Director: Cristian Mungiu

Starring: Adrian Titieni, Maria-Victoria Dragus, Vlad Ivanov

Year: 2016

An early candidate for Best Foreign Film at this year’s Oscars is Graduation, a Romanian drama exploring the lengths we go to give our children a better life.  It’s a simple film, about as slow a burn as you are likely to see, with unsettling chunks of action that are all the more desperate for being so out of place.  Those looking for a slow-moving two hours that will ultimately reward you with a keen depth will find that here, but your average audience member will be turned off by the deliberate pace and the lack of dramatic excitement.  So it becomes a polarizing movie perhaps, but one that I think will hold up with critics and will eventually find its way into awards conversation.

On the eve of her end-of-school exams, Eliza is assaulted and robbed.  The plan has always been for her to attend university in England, to move away from her Romanian city, to escape the harsh life that awaits those who stay.  Her grades were always exemplary, and the course seemed set for her to avoid the life of her unhappy parents.  Her father, Romeo, a doctor, gave everything to see her succeed elsewhere, and would let nothing stand in the way of his daughter’s future.  Now, after the attack, and with Eliza reeling, Romeo must face many difficult decisions.  He has spent his life teaching honesty and integrity, but also knows that rules might need to be broken in order to see his only child safely away from this place.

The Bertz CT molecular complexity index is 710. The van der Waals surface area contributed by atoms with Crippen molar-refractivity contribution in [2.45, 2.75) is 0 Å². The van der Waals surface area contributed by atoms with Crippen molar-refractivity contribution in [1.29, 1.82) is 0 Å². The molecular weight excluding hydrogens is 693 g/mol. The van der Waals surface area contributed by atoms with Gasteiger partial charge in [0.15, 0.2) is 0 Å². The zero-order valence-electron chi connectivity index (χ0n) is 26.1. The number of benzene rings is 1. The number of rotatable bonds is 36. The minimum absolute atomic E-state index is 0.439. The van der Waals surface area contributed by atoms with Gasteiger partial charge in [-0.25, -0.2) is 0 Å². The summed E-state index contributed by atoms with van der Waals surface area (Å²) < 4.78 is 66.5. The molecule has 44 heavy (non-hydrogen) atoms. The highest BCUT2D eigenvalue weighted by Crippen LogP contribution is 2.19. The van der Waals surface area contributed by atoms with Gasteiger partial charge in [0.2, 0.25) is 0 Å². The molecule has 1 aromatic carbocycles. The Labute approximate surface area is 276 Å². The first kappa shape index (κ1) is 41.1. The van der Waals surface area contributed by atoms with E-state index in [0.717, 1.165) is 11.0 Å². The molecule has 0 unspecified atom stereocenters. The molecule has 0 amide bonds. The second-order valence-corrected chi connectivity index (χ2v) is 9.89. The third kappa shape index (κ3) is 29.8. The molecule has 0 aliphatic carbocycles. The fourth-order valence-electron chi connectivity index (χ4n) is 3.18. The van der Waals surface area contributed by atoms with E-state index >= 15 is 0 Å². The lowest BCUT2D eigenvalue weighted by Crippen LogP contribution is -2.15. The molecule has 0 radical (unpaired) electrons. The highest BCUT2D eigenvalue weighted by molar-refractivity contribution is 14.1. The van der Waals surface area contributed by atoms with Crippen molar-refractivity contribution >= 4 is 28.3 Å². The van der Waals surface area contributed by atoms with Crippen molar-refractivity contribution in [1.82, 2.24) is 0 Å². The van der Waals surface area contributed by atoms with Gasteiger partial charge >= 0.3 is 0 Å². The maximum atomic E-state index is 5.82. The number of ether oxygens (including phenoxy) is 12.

As each step follows another, this imperfect father balances his own morals against his commitment to a better life for his child, and the struggle is incredible to watch.  This character is very complex, as is the situation, and don’t be disappointed if there aren’t clear black & whites at the end of the film.  It’s a story that asks you to question yourself, what you would do, what is the price you would pay, where do you draw the line, the sort of introspection that challenges you long after you turn off the film.  Titieni is great as Romeo, and all the peripheral actors hold up their end, resulting in a movie that’s professionally polished, while still remaining quite realistic.  Look for Graduation this winter, if we haven’t forgotten about it, and I really don’t think we will.

My rating: ☆ ☆ ☆ ☆